Written in 2001, Howard Hawks' reliable assistant director and 2nd unit director Helmick tells the tales of his Hollywood years. He was around when they made some of the Hawks classics, as well as the films with Wayne: Rio Bravo (it was him who suggested to cast Dean Martin to Hawks), El Dorado, Rio Lobo. Of special interest I found his descriptions of working in Africa on Hatari. This must have been the techniqually most difficult film to make up to that point! Helmick would go out and shoot animal action (with, yes, the doubles) then call Hawks who would come in the next day and shoot scenes they just made up so they would fit to the things Helmick got in the cane. For the spectacular entrance scene with the Rhino, they just happend to find one that was mean enough to attack Bruce Cabot's double and they got it on film - the double acted as if being horned. So they wrote the whole entrance around it - writing Bruce Cabot out of the film for a large part of it (for all of us who forever wondered why his "Indian" character was in the film anyway). No wonder it took Hawks more than a year to assemble the cut (other Wayne releases before Hatari were actually shot AFTER it, he moved to Africa right after Alamo, and, according to Helmick, was glad to because he wanted to get away from it).

    Helmick also says that him and Wayne never got really friendly, he thinks that Wayne held one incident against him, when Wayne and Hawks were discussing what Ricky Nelson should say when asked by Chance: Pretty young for riding guard, don't ya, and it was Helmick who just came up with the cool line: Just how old you gotta be? Obviously, Hawks didn't tell Wayne that Nelson's response would be just that (he often didn't tell his actors to get a natural response) and Wayne barked: "Since when does the 2nd assistant get to write the dialogue?!"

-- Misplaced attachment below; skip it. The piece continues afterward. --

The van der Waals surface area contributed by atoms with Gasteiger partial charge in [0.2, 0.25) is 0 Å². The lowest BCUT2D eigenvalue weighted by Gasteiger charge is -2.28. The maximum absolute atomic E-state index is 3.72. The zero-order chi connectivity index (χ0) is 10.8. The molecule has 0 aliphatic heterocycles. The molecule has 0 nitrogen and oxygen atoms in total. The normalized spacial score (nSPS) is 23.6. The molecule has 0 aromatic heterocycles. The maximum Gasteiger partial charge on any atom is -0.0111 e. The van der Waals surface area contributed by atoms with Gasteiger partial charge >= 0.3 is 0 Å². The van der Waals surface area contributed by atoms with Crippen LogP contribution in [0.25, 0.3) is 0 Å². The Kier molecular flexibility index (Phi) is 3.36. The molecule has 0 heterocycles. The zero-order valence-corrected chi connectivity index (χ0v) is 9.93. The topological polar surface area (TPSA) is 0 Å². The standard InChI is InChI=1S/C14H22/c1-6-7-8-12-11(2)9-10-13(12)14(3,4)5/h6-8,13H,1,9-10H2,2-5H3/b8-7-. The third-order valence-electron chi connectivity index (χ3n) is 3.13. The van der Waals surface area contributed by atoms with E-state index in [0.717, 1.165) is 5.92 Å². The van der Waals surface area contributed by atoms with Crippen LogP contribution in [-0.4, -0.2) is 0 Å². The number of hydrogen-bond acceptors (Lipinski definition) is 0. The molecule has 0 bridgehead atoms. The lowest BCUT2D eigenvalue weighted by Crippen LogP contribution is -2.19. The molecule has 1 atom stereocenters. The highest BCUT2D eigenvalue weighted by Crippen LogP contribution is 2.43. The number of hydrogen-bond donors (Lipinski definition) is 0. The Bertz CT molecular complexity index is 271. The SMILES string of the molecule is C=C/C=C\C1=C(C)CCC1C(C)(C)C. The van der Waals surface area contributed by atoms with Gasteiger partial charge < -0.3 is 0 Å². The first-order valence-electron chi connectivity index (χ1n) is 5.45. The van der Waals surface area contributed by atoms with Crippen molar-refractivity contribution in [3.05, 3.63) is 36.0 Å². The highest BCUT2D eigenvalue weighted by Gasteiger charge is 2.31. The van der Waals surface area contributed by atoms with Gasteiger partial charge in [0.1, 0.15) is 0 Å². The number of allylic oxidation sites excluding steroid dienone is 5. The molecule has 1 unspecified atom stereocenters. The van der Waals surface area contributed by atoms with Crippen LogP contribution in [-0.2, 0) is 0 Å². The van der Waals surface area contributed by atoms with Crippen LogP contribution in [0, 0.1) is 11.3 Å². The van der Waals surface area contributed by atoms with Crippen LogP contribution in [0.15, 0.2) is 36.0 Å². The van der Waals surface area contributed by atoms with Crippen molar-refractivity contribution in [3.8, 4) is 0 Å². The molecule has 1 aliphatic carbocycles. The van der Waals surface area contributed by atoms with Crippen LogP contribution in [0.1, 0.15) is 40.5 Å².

• "Les 80 Grand Succès de...
    Western
    Films de Guerre
    Film d'Aventures"

    In his series about the different genres, French author Pierre Tchernia selects 80 films from each the Western/adventure film/war movie. Published by casterman. Very nicely illustrated. In "Adventure Films", Wayne is present with "Hatari", in "War Films" with "Green Berets", "Alamo", "Longest Day" (there is a special section for Le Jour Le Plus Long, with color pictures I haven't seen elsewhere).
  • BIOGRAPHIES OF OTHER STARS WHICH MAKE MENTION OF JW:

    "The Ragman's Son":
    In 1988 Kirk Douglas wrote his biography and wrote about his relationsship to his co-star of several films. It seems they never got very close but respected each other. They knew each other before those films. Douglas remembers the premiere of his "Lust for Life"; he played Van Gogh, and Wayne was riding him for playing such a troubled man, he felt that tough guys like Douglas shouldn't portray that for the American audience. Douglas responded that he was just an actor playing a part and "you aren't really John Wayne either, just playing him". He thinks he got Wayne there.

    "Robert Mitchum", by Lee Server
    all about the infamous incident of Mitchum getting fired from Blood Alley and Wayne having to take over. Pilar Wayne had reason to get mad at him years later because that incident spoiled her honeymoon and when Wayne invited Mitchum to a party at his house Mitchum told Pilar at his arrival "Boy, do YOU need a bra". The boy of bad behaviour live quite a life. Worth reading. Funny incidents on the El Dorado set, too. Mitchum always hat his beloved weed with him.

    "Natasha - The biografie of Natalie Wood"
    Interesting insights on the filming of The Searchers. It seems Patrick Wayne took quite a liking in this young girl. His father just advised him: "Look out what'ye doin". Note the bracelet Natalie wears around her wrist. There's one in every picture she appears. An accident on a filmset when she was a child left a scar, and she was frantic about it.
    You probably knew that her own sister Lana played the part of little Debbie.

    In his books "Szenen eines Clowns" and "Eine Farm in Afrika" (don't know if they're published in English) German actor Hardy Kruger tells his life. Hatari! was probably the most important film in terms of how it inflicted on his life. He bought Momella and stayed in Africa. The book Eine Farm in Afrika tells all about his love for Momella. The infamous drinking incident when him and Wayne drank themselves silly one night is in "Szenen eines Clowns". This man knows how to write!

    "Me", by Katharine Hepburn
    Katie had a soft spot for the Duke. In her biografie she writes about the making of Rooster Cogburn. A woman of many talents, she also could write wonderful books. One of the best books about the making of a film is her book about the African Queen: "How I went to Africa with Houston, Bogie & Bacall and..."
  • THE MEN WHO MADE THE MOVIES, by Richard Schickel

    contains interviews with Hitchcock, Capra, Minnelli, Cukor, Vidor, and, of most interest to Wayne afficionados, Howard Hawks, Raoul Walsh and William A. Wellman.